Tiberio Ventura (born 1992) is an Italian documentary photographer currently studying at “Griffith College Dublin”, Ireland.
In his recent project “Left Behind” he is dealing with the economic crisis in Italy.
When he was photographing inside abandoned factory buildings he made a surprising discovery which would change the course of his work.
“I am a 21 years old photographer. I am currently attending the final year of a Bachelor in Photography and Visual Media at Griffith College in Dublin. I am really interested in documentary photography.”
“Artist Profile” – Tiberio Ventura
Tiberio, why did you become a photographer? And what does photography mean to you?
“The desire of taking pictures forces me to push my boundaries and overcome my fears.”
Photography is my way to express myself. I have always been a bit quite and shy and being behind a camera kind of make me feel safe.
Photography also gives me the opportunity to engage with people and places that I would normally do not see in everyday life.
The desire of taking pictures forces me to push my boundaries and overcome my fears. I think I realized that I really wanted to be a photographer two years ago, when after finishing my first year of College I undertook my first long-term project based in a psychiatric clinic.
Because from that experience I had the feeling that photography was taking me to people and places, that were not just important for my photography but they helped me to grow especially as a person.
A photographer has many “tools” at hand to bring across his message: lenses, lighting, framing, color treatment etc. Can you elaborate a little bit on the techniques you used for this particular project in order to link form and content?
“Left Behind” is a little bit different from other works I did before, in fact normally I prefer to work with 35 mm cameras using black and white films. Because I think black and white is the way I see my photographs.
“It was a challenge for me to think and compose my pictures in colors.”
But with this project I thought that the best way to communicate this story was to use colors. It was a challenge for me to think and compose my pictures in colors.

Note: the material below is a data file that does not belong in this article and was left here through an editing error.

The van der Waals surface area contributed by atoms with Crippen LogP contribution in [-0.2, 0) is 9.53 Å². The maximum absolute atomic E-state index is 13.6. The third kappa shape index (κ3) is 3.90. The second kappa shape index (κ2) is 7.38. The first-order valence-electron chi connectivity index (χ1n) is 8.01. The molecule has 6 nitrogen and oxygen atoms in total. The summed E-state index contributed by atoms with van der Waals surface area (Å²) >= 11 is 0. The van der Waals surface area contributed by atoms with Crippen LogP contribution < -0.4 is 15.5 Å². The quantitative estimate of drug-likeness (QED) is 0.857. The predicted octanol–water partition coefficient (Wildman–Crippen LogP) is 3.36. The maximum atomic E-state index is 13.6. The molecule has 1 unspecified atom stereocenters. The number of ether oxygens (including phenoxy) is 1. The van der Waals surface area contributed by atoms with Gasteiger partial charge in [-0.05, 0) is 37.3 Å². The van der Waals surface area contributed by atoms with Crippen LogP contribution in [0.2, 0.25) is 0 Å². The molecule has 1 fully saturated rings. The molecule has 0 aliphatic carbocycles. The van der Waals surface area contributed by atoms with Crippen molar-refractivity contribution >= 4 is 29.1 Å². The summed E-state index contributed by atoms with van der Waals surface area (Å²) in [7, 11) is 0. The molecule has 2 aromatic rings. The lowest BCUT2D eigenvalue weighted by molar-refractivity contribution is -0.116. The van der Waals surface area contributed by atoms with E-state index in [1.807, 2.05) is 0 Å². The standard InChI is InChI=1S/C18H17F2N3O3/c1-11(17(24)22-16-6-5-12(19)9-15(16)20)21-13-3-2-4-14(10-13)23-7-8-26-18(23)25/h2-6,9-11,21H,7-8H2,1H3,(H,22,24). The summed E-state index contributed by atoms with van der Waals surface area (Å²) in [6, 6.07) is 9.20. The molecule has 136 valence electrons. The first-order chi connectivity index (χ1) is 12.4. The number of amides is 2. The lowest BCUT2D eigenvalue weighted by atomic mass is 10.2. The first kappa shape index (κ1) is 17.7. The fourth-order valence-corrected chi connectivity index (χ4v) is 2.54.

For this project I used long exposure because the industries I photographed were not much illuminated. Then after I found documents and abandoned photographs inside the buildings, I decided to scan them because I thought they were important to complete the story I was trying to tell.
In other words: How would you describe your photographic language and creative process?
I see photography as a visual story-telling, so I always try to create body of works which have a story and a concept behind.
I try to follow my instinct, so the technique and the creative process just come naturally.
Which photographer has inspired you most?
I think I do not have a single photographer which inspired me the most, because I always try to be independent and to do not be influenced by the approach and style of other photographers.
But I admire the works of Sebastin Liste, Stanley Greene and Jacob Aue Sobol.
What’s your favorite inspirational quote about photography?
“A photograph is a secret about a secret. The more it tells you, the less you know.”
What kind of camera and equipment do you use?
I use a Nikon D800 with 24-70 lens and a Canon AE-1 with 50mm lens.
What’s your favorite website about photography?
I really enjoy FOTO8.
What book about photography would you recommend?
“Veins” by Jacob Aue Sobol and Anders Petersen, because their photographs show how the connection between the photographer and the subject can be intimate and strong.
Which advice would you give someone who wants to get started with photography?
I think the best way is to go out with your camera as much as you can and find a subject matter that really interest you and find your own way to communicate the story that you want to tell .